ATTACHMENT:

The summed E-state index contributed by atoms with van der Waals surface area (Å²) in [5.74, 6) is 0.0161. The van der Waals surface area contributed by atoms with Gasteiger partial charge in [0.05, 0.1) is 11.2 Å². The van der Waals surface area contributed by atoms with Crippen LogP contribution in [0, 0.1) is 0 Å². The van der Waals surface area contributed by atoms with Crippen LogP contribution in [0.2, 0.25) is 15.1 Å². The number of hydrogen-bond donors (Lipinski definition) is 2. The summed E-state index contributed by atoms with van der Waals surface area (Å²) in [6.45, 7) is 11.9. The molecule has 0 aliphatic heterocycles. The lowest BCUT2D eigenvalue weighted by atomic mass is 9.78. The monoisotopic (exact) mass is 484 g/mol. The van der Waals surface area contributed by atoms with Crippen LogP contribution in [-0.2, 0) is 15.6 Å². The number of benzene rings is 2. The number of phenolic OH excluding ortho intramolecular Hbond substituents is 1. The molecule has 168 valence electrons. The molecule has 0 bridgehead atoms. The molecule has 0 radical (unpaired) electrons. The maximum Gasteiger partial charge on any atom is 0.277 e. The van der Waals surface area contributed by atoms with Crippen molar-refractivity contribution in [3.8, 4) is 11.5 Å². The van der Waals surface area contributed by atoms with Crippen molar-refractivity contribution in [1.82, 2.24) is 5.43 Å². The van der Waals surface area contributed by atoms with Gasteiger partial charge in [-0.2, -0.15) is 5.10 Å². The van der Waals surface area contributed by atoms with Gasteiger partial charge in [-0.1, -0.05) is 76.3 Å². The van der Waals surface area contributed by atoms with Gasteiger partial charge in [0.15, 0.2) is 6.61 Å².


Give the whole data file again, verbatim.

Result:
The summed E-state index contributed by atoms with van der Waals surface area (Å²) in [5.74, 6) is 0.0161. The van der Waals surface area contributed by atoms with Gasteiger partial charge in [0.05, 0.1) is 11.2 Å². The van der Waals surface area contributed by atoms with Crippen LogP contribution in [0, 0.1) is 0 Å². The van der Waals surface area contributed by atoms with Crippen LogP contribution in [0.2, 0.25) is 15.1 Å². The number of hydrogen-bond donors (Lipinski definition) is 2. The summed E-state index contributed by atoms with van der Waals surface area (Å²) in [6.45, 7) is 11.9. The molecule has 0 aliphatic heterocycles. The lowest BCUT2D eigenvalue weighted by atomic mass is 9.78. The monoisotopic (exact) mass is 484 g/mol. The van der Waals surface area contributed by atoms with Crippen LogP contribution in [-0.2, 0) is 15.6 Å². The number of benzene rings is 2. The number of phenolic OH excluding ortho intramolecular Hbond substituents is 1. The molecule has 168 valence electrons. The molecule has 0 bridgehead atoms. The molecule has 0 radical (unpaired) electrons. The maximum Gasteiger partial charge on any atom is 0.277 e. The van der Waals surface area contributed by atoms with Crippen molar-refractivity contribution in [3.8, 4) is 11.5 Å². The van der Waals surface area contributed by atoms with Crippen molar-refractivity contribution in [1.82, 2.24) is 5.43 Å². The van der Waals surface area contributed by atoms with Gasteiger partial charge in [-0.2, -0.15) is 5.10 Å². The van der Waals surface area contributed by atoms with Gasteiger partial charge in [-0.1, -0.05) is 76.3 Å². The van der Waals surface area contributed by atoms with Gasteiger partial charge in [0.15, 0.2) is 6.61 Å².